NASHVILLE, Tenn — Country group Lady A, which dropped the word “Antebellum,” from their name because of the word's ties to slavery, has filed a lawsuit against a Black singer from Seattle who has performed as Lady A for more than 30 years.
The Grammy-winning vocal group filed the lawsuit on Wednesday in federal court after negotiations with Anita White broke down in recent weeks. According to the lawsuit, the band is seeking a ruling that their use of the trademark “Lady A” does not infringe on White's alleged trademark rights of the same name. The band is not seeking monetary damages.
The group made up Hillary Scott, Charles Kelley and Dave Haywood announced the name change last month, saying they were regretful for not taking into consideration the word antebellum's associations with slavery.
But White, who has been releasing blues and soul music for years as Lady A, complained publicly that the band never reached out to her before changing their name. Negotiations over the name failed to reach an agreement.
"I feel that it's not right that they can come and decide that they want to use this name and take it from me because now it feels like another knee on my neck," White told KING 5's "New Day Northwest" last month. "Take your knee off our neck."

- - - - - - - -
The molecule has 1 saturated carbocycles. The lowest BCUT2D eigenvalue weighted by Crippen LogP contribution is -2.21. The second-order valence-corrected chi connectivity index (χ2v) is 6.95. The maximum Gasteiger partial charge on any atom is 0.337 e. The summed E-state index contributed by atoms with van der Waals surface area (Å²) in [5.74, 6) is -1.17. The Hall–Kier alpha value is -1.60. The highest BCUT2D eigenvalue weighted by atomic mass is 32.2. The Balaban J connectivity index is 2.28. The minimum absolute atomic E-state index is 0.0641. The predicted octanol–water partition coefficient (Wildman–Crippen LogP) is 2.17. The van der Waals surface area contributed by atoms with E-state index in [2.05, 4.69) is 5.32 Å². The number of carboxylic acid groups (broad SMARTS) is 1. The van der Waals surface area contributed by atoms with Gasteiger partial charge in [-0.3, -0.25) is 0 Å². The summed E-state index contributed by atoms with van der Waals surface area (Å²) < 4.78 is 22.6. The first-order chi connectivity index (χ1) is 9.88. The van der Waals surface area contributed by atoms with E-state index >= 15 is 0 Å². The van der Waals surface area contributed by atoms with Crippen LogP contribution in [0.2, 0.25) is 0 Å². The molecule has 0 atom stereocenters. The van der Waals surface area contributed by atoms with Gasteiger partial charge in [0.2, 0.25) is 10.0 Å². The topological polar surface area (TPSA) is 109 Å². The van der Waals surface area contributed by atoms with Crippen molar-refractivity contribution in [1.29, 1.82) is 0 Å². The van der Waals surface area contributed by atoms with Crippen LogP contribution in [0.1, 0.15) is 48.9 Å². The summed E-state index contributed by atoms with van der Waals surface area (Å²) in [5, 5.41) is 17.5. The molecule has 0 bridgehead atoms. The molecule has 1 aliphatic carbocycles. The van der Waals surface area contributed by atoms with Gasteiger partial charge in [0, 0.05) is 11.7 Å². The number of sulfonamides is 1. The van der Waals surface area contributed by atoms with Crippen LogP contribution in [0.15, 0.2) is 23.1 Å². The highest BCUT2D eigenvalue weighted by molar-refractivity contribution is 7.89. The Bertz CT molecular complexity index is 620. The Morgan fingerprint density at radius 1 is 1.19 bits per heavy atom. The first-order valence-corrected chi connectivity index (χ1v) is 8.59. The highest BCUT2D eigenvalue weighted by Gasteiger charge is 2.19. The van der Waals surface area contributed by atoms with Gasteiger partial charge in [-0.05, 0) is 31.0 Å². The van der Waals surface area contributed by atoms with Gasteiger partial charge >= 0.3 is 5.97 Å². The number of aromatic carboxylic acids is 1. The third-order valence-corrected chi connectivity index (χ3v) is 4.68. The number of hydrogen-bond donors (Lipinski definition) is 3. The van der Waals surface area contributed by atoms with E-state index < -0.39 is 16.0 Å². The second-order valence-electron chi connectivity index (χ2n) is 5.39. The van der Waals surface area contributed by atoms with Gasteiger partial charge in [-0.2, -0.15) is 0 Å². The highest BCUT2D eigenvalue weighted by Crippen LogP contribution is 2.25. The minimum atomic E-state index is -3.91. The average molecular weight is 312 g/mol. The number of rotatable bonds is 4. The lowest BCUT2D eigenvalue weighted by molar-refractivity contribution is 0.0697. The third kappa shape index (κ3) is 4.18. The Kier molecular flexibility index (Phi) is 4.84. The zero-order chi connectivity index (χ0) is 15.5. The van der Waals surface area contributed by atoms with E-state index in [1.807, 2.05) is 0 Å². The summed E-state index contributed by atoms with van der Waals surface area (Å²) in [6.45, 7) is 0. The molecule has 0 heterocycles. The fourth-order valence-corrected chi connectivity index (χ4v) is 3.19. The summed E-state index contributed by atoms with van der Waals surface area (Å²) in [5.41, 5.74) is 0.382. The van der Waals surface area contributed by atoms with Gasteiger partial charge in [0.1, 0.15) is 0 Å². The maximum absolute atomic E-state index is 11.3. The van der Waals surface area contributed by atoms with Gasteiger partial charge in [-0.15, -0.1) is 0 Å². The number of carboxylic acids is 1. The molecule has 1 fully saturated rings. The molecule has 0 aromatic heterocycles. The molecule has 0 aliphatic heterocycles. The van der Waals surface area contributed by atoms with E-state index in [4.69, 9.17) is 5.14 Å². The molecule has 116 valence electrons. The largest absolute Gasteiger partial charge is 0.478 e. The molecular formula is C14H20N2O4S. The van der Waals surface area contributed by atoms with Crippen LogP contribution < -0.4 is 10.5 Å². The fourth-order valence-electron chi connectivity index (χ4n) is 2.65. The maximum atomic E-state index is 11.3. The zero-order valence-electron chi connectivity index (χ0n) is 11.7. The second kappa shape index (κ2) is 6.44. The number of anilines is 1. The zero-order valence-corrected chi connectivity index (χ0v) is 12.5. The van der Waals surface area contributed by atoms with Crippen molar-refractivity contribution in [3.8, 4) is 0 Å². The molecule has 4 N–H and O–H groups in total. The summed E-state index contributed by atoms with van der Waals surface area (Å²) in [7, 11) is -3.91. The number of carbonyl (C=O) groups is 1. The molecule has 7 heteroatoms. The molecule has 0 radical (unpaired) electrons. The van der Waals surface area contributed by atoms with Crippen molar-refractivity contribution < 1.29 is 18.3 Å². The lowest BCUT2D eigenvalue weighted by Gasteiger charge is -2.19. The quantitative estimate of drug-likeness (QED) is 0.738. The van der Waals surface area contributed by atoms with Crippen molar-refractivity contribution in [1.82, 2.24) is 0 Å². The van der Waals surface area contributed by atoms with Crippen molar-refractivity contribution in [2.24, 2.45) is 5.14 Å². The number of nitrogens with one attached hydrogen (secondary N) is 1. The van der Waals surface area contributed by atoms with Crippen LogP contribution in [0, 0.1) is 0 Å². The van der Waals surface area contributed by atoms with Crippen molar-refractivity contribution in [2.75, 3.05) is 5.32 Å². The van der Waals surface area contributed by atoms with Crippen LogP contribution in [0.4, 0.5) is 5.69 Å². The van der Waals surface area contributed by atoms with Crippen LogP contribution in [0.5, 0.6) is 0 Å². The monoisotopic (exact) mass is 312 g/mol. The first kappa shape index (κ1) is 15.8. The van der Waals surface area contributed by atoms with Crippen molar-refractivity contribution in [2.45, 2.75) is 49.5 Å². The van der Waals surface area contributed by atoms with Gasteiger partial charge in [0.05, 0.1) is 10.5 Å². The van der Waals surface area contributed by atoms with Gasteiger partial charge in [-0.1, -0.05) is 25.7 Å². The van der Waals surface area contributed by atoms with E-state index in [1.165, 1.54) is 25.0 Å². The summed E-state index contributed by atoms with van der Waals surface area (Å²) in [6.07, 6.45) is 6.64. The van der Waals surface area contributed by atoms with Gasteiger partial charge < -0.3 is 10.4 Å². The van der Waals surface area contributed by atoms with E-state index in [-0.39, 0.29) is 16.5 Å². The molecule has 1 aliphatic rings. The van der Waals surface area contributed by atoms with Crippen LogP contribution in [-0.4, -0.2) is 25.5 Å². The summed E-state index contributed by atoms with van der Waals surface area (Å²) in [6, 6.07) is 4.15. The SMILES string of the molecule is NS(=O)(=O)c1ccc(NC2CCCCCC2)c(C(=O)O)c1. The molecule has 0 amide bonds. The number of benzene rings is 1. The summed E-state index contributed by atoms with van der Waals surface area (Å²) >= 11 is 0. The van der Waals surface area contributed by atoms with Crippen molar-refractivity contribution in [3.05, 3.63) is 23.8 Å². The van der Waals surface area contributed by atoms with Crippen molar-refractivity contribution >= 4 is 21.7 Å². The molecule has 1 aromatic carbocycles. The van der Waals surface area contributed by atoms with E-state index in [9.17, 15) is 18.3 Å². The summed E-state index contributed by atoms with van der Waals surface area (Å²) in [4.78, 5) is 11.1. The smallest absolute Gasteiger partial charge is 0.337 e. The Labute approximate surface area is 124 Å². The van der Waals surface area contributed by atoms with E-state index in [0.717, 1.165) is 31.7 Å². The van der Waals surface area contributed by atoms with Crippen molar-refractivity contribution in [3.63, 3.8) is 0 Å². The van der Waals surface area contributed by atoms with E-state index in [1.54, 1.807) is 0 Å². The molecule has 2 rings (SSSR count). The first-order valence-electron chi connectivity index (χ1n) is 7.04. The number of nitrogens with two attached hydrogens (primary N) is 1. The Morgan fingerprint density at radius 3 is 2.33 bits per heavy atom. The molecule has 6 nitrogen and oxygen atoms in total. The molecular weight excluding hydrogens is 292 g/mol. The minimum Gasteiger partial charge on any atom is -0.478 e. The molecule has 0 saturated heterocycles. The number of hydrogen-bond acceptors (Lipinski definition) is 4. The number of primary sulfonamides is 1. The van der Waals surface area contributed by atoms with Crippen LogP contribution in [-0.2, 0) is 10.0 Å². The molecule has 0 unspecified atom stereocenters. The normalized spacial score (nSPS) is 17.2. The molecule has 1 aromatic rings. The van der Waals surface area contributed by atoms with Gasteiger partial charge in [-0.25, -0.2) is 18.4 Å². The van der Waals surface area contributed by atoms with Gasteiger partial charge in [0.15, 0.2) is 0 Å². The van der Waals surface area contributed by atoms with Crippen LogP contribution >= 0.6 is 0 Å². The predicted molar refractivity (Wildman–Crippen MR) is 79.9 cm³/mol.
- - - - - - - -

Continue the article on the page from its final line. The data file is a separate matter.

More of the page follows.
There have been massive protests nationwide sparked primarily by the death of George Floyd, a black man. He died on May 25 after bystander video showed a white Minneapolis police officer kneeling on his neck for several minutes. That officer has been charged with murder and manslaughter. Three other officers are charged with aiding and abetting.
According to the lawsuit, the band applied for trademarks for the name “Lady A” for entertainment services and for use on clothing back in 2010 and no oppositions were filed by any person or entity.
“When we learned that Ms. White had also been performing under the name Lady A, we had heartfelt discussions with her about how we can all come together and make something special and beautiful out of this moment,” said the group in a statement. “We never even entertained the idea that she shouldn’t also be able to use the name Lady A, and never will — today’s action doesn’t change that.”